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Important new clues about the labor shortage


Where did the workers go?

Many businesses are grappling with this question as they try to fill 11 million job openings, nearly the most ever. Companies say they’re raising pay and offering new perks, yet the workers still aren’t there. The percentage of working-age people who have a job or are looking for one plummeted when COVID arrived in early 2020, and it’s only about halfway back to pre-COVID levels.

There are some pat explanations for the missing workers: They’re living off government benefits in place of a paycheck, or sponging off family. Moms who want to work are stuck at home with kids whose schooling is a mess. Some people just retired early.

New research from economists at the Chicago Federal Reserve and the University of Texas offers a surprising insight: Much of the labor shortage comes from part-time workers and those accustomed to working on and off, who have checked out of the labor force more than any other group.

“These are transitory workers who don’t necessarily seek out work, but may take a job if an opportunity arises,” study author Jason Faberman, a senior economist at the Chicago Fed, tells Yahoo Finance. “They seem to reflect a variety of people who wouldn’t mind the additional income, but aren’t necessarily dependent on it. A lot of them left the labor force during the pandemic and it seems more permanent for them thus far.”

The researchers mined data from an annual Fed survey of consumers to figure out who wants to work and who doesn’t. By comparing responses after the COVID outbreak with pre-COVID data, they were able to isolate which groups are most responsible for what they characterized as “a notably large contraction in labor supply.” While the notion of occasional workers may bring to mind deadbeats getting by on government aid or other people’s money, that’s probably a misconception. There are many people who don’t need to work full-time, including students, retirees, the disabled, spouses whose job would represent a second income and people in the midst of retraining or another type of career switch. Each group may be relatively small, but combined they may explain a large portion of the labor shortfall.

[Did you drop out of the labor force during the last two years? We’d love to know why.]

The new research compared the amount of hours different groups said they want to work each week, before and after COVID struck. There was no change among full-time workers, which means COVID didn’t affect their propensity to work at all. The decline among unemployed workers was very small. That means people who don’t have a job but are looking for one—the technical definition of unemployed—were nearly as willing to work before COVID as they were after.

A ‘now hiring’ sign outside of a business on October 08, 2021 in Miami, Florida. (Photo by Joe Raedle/Getty Images)

There were sizable changes, however, among groups that typically get little attention from economists or policymakers. The biggest change came among part-time workers, who on average said they wanted to work 3.2 hours less per week in the post-COVID timeframe. Another big drop came among people the government characterizes as “out of the labor force”—working-age people who don’t have a job and aren’t looking for one aggressively enough to count as unemployed. Again, this includes many people who don’t need to work but might if they get the chance.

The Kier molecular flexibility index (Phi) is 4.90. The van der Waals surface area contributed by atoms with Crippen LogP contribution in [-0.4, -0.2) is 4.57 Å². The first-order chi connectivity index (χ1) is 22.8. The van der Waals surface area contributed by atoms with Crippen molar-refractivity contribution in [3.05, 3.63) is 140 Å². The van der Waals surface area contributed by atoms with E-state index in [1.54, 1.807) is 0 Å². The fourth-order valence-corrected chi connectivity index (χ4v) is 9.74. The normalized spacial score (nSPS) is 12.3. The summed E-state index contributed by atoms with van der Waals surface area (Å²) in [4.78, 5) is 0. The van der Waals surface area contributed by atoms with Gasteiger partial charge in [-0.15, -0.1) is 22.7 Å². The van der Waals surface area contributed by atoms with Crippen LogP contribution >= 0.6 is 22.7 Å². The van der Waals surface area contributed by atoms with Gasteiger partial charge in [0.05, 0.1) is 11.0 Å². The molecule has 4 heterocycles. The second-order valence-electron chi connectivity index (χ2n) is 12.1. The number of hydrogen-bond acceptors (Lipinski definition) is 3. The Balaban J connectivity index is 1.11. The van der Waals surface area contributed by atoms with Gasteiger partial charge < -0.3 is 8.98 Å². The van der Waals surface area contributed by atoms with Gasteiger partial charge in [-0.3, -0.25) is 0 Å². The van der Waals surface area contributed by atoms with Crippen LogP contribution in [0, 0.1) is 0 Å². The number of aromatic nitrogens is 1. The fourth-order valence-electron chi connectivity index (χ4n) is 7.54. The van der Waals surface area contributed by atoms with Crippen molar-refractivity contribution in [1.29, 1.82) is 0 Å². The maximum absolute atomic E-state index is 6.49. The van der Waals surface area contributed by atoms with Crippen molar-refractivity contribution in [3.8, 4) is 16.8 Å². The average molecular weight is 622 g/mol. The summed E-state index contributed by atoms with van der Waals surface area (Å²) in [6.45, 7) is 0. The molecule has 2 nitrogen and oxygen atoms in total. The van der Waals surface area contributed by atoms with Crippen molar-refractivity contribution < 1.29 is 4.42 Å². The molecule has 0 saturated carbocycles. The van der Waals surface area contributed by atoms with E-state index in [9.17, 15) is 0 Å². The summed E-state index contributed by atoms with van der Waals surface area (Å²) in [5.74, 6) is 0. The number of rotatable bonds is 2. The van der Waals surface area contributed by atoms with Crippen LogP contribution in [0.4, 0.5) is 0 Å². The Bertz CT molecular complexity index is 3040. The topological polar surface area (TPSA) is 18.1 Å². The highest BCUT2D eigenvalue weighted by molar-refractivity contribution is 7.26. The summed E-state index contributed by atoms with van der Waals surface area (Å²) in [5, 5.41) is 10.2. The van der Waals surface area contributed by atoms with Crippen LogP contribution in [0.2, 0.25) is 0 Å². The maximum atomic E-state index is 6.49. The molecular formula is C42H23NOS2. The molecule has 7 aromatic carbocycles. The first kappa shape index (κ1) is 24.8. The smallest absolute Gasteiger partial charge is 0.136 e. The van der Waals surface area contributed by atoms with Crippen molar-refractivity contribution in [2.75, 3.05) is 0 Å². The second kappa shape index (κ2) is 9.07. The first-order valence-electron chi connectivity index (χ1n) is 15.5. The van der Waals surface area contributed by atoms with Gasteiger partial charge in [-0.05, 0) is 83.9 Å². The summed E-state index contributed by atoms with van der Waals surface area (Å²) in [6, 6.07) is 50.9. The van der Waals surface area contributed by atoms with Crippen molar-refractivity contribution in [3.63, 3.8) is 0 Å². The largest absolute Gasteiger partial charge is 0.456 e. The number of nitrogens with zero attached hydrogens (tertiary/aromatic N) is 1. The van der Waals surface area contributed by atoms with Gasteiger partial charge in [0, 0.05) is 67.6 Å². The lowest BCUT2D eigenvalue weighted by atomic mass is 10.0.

The biggest demographic difference before and after the pandemic has been between workers with a college degree and those without. The weekly work hours sought by college grads dropped by just 13 minutes post-COVID. For those without a college degree, it fell by 1.6 hours. There’s been a much smaller difference between male and female workers, with men seeking 44 minutes’ less work and women seeking 60 minutes less. Some data shows women have fallen out of the workforce at a much higher proportion than men, suggesting the burden of child or family care is ravaging women’s ability to work. If the survey data is right, that might be overstated or oversimplified, with other factors weighing on female workers much as they weigh on men.

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What might bring some of these transitory workers back? Higher pay might help. The study shows that desired pay rose more for those out of the labor force than it did for those working. That means people who aren’t working value their time more, consistent with the idea that COVID has driven many Americans to improve their work-life balance or place a higher value on quality of life versus material or financial well-being.

The decline of COVID as a major health threat should also help. Surveys already show that COVID fears were a major factor in withdrawals from the labor force in 2020, with a sharp decline since then. The Omicron variant that surfaced late in 2021 may have added a bit of new reluctance, but with Omicron in retreat, that barrier to work should diminish, as well.

One last thing that’s probably going on is a broad transformation of the entire labor force, as workers adjust to remote work, upheaval in certain industries and the reprioritization a pandemic can bring. This could take years to sort out, as workers train for new careers, relocate and better match their work choices to their life goals. More people will probably drift back to work in coming months, but it could take a while before all the mysteries are solved.

Rick Newman is a columnist and author of four books, including “Rebounders: How Winners Pivot from Setback to Success.” Follow him on Twitter: @rickjnewman. You can also send confidential tips.

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